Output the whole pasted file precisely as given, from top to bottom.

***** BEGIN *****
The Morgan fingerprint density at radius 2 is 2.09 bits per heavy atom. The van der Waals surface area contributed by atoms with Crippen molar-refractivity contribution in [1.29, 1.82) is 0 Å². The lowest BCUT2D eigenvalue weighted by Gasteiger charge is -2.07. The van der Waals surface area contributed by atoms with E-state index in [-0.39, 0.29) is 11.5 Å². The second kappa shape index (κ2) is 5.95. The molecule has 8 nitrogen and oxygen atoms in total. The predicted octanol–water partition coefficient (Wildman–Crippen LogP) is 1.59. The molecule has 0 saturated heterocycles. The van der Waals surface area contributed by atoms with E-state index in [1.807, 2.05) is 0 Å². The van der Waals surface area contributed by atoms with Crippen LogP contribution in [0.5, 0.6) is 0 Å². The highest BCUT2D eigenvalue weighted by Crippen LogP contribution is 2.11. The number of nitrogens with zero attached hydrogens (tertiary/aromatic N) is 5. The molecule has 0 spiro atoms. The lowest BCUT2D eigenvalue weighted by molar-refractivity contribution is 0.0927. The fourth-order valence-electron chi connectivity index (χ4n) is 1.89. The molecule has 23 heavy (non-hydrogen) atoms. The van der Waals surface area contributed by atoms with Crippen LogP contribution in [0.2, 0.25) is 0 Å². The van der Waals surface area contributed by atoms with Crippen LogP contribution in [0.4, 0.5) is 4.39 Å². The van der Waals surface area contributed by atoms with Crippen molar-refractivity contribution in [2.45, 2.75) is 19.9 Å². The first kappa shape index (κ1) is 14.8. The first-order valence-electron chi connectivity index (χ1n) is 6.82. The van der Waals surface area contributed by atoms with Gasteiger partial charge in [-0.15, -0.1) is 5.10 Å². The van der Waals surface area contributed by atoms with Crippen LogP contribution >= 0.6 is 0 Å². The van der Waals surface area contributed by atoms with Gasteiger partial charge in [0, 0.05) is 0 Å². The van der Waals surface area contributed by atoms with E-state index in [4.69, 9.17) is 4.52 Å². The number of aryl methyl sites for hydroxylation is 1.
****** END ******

The Morgan fingerprint density at radius 2 is 2.09 bits per heavy atom. The van der Waals surface area contributed by atoms with Crippen molar-refractivity contribution in [1.29, 1.82) is 0 Å². The lowest BCUT2D eigenvalue weighted by Gasteiger charge is -2.07. The van der Waals surface area contributed by atoms with E-state index in [-0.39, 0.29) is 11.5 Å². The second kappa shape index (κ2) is 5.95. The molecule has 8 nitrogen and oxygen atoms in total. The predicted octanol–water partition coefficient (Wildman–Crippen LogP) is 1.59. The molecule has 0 saturated heterocycles. The van der Waals surface area contributed by atoms with E-state index in [1.807, 2.05) is 0 Å². The van der Waals surface area contributed by atoms with Crippen LogP contribution in [0.5, 0.6) is 0 Å². The highest BCUT2D eigenvalue weighted by Crippen LogP contribution is 2.11. The number of nitrogens with zero attached hydrogens (tertiary/aromatic N) is 5. The molecule has 0 spiro atoms. The lowest BCUT2D eigenvalue weighted by molar-refractivity contribution is 0.0927. The fourth-order valence-electron chi connectivity index (χ4n) is 1.89. The molecule has 23 heavy (non-hydrogen) atoms. The van der Waals surface area contributed by atoms with Crippen LogP contribution in [0.2, 0.25) is 0 Å². The van der Waals surface area contributed by atoms with Crippen LogP contribution in [0.4, 0.5) is 4.39 Å². The van der Waals surface area contributed by atoms with Crippen molar-refractivity contribution in [2.45, 2.75) is 19.9 Å². The first kappa shape index (κ1) is 14.8. The first-order valence-electron chi connectivity index (χ1n) is 6.82. The van der Waals surface area contributed by atoms with Gasteiger partial charge in [-0.15, -0.1) is 5.10 Å². The van der Waals surface area contributed by atoms with Crippen LogP contribution >= 0.6 is 0 Å². The van der Waals surface area contributed by atoms with Gasteiger partial charge in [0, 0.05) is 0 Å². The van der Waals surface area contributed by atoms with E-state index in [4.69, 9.17) is 4.52 Å². The number of aryl methyl sites for hydroxylation is 1.